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N Scale - Arnold Hornby - HN2221 - Locomotive, Diesel, GE U25C - Louisville & Nashville - 1500

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N Scale - Arnold Hornby - HN2221 - Locomotive, Diesel, GE U25C - Louisville & Nashville - 1500 Image courtesy of Arnold Hornby


Stock Number HN2221
Brand Arnold Hornby
Manufacturer Arnold Hornby
Image Provider's Website Link
Body Style Arnold Hornby Diesel Engine U25C
Prototype Locomotive, Diesel, GE U25C (Details)
Road or Company Name Louisville & Nashville (Details)
Reporting Marks L&N
Road or Reporting Number 1500
Paint Color(s) Light Gray, Black, Yellow and Red
Coupler Type Generic Magnetic Knuckle
Wheel Type Nickel-Silver Plated Metal
DCC Readiness Ready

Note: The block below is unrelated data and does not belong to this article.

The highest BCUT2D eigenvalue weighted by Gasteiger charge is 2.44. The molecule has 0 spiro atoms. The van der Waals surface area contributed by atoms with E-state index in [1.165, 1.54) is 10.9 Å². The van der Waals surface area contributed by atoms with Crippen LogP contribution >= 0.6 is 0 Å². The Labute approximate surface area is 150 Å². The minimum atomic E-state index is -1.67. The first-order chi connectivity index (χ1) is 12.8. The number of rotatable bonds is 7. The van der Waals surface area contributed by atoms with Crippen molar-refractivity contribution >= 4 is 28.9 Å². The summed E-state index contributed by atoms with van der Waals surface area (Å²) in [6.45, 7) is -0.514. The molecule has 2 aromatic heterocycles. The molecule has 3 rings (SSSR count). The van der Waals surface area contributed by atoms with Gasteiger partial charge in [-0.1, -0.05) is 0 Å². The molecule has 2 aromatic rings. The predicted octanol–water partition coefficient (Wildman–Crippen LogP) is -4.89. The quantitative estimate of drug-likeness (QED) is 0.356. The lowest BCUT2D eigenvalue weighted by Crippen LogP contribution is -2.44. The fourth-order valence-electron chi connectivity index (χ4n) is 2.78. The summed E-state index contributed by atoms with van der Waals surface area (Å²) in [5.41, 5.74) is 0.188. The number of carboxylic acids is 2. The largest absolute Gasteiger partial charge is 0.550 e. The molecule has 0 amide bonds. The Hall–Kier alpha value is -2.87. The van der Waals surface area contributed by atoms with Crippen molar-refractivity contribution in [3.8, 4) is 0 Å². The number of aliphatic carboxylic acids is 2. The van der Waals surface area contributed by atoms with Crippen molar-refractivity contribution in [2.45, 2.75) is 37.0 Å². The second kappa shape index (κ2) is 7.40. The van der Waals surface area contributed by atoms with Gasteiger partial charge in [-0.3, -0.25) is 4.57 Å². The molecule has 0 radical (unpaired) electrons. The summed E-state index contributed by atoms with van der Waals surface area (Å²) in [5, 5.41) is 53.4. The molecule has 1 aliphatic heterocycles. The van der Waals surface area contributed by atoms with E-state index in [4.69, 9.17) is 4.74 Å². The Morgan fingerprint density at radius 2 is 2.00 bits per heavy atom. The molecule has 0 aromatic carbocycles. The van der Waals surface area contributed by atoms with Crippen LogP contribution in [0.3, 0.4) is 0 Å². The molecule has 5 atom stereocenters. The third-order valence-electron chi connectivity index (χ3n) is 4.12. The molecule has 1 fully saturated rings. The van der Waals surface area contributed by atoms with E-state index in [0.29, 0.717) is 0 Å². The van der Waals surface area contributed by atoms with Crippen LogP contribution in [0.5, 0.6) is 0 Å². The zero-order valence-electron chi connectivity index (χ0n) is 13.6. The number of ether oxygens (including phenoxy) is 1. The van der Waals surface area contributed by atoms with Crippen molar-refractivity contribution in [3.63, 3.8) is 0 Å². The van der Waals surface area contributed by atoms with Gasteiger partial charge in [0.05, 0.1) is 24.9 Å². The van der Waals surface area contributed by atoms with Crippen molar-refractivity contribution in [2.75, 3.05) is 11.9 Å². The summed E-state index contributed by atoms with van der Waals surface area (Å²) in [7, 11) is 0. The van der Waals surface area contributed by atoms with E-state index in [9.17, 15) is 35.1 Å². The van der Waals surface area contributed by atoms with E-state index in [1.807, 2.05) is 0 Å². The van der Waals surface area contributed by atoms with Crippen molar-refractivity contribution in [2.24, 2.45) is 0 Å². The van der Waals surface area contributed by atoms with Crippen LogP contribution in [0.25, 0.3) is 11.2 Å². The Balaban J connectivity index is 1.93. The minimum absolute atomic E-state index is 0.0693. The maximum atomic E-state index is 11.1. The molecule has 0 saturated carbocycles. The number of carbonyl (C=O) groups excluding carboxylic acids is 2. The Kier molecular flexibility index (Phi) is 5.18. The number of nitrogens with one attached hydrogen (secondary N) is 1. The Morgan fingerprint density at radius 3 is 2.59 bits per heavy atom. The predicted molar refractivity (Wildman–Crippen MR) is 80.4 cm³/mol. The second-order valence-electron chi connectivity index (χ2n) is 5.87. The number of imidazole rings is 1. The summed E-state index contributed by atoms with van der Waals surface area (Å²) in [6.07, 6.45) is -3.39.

Release Date 2013-12-01
Item Category Locomotives
Model Type Diesel
Model Subtype GE Transportation
Model Variety U25C
Prototype Region North America
Prototype Era Era IV: 1958 - 1978
Scale 1/160


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Model Information: The Arnold/Hornby GE U25C was released in 2015. They later released the U28C in 2016. This is a beautiful model with terrific paint and detailing. The lighting scheme is amazing. The model performs excellently, running smoothly and quietly at all speeds, and able to pull 40+ 40' cars without an issue. It uses a 5-pole skew-wound motor with dual flywheels. It also features a very innovative lighting scheme which is quiet cool with constant lighting of the number boards and directional lighting on the head and tail lights.

On the less positive side, as with many other N Scale 6-axle locomotives), the minimum turning radius is 11". Also, the tiny handrails are a bit fragile. To remove the shell, one must unscrew and remove the couplers (which must be handled carefully, or they may fall apart). Overall, this is an excellent model.

DCC Information: It is DCC Ready, configured to accept standard NMRA 6-pin (NEM 651) decoder.

Prototype History: